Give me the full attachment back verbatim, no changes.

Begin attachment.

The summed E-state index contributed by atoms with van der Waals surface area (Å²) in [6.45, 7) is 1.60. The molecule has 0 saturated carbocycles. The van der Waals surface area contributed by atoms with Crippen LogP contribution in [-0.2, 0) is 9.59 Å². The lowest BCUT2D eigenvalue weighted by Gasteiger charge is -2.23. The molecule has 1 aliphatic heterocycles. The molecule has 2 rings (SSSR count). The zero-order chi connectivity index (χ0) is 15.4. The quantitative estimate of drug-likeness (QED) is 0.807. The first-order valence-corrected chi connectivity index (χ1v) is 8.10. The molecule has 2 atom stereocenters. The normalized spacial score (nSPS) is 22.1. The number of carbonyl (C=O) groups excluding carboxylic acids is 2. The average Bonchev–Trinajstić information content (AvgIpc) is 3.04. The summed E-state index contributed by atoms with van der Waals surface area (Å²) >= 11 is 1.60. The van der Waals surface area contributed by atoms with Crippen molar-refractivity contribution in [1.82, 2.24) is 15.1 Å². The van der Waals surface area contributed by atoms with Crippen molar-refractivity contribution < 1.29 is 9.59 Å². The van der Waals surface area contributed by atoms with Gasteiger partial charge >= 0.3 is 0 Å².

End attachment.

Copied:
The summed E-state index contributed by atoms with van der Waals surface area (Å²) in [6.45, 7) is 1.60. The molecule has 0 saturated carbocycles. The van der Waals surface area contributed by atoms with Crippen LogP contribution in [-0.2, 0) is 9.59 Å². The lowest BCUT2D eigenvalue weighted by Gasteiger charge is -2.23. The molecule has 1 aliphatic heterocycles. The molecule has 2 rings (SSSR count). The zero-order chi connectivity index (χ0) is 15.4. The quantitative estimate of drug-likeness (QED) is 0.807. The first-order valence-corrected chi connectivity index (χ1v) is 8.10. The molecule has 2 atom stereocenters. The normalized spacial score (nSPS) is 22.1. The number of carbonyl (C=O) groups excluding carboxylic acids is 2. The average Bonchev–Trinajstić information content (AvgIpc) is 3.04. The summed E-state index contributed by atoms with van der Waals surface area (Å²) >= 11 is 1.60. The van der Waals surface area contributed by atoms with Crippen molar-refractivity contribution in [1.82, 2.24) is 15.1 Å². The van der Waals surface area contributed by atoms with Crippen molar-refractivity contribution < 1.29 is 9.59 Å². The van der Waals surface area contributed by atoms with Gasteiger partial charge >= 0.3 is 0 Å².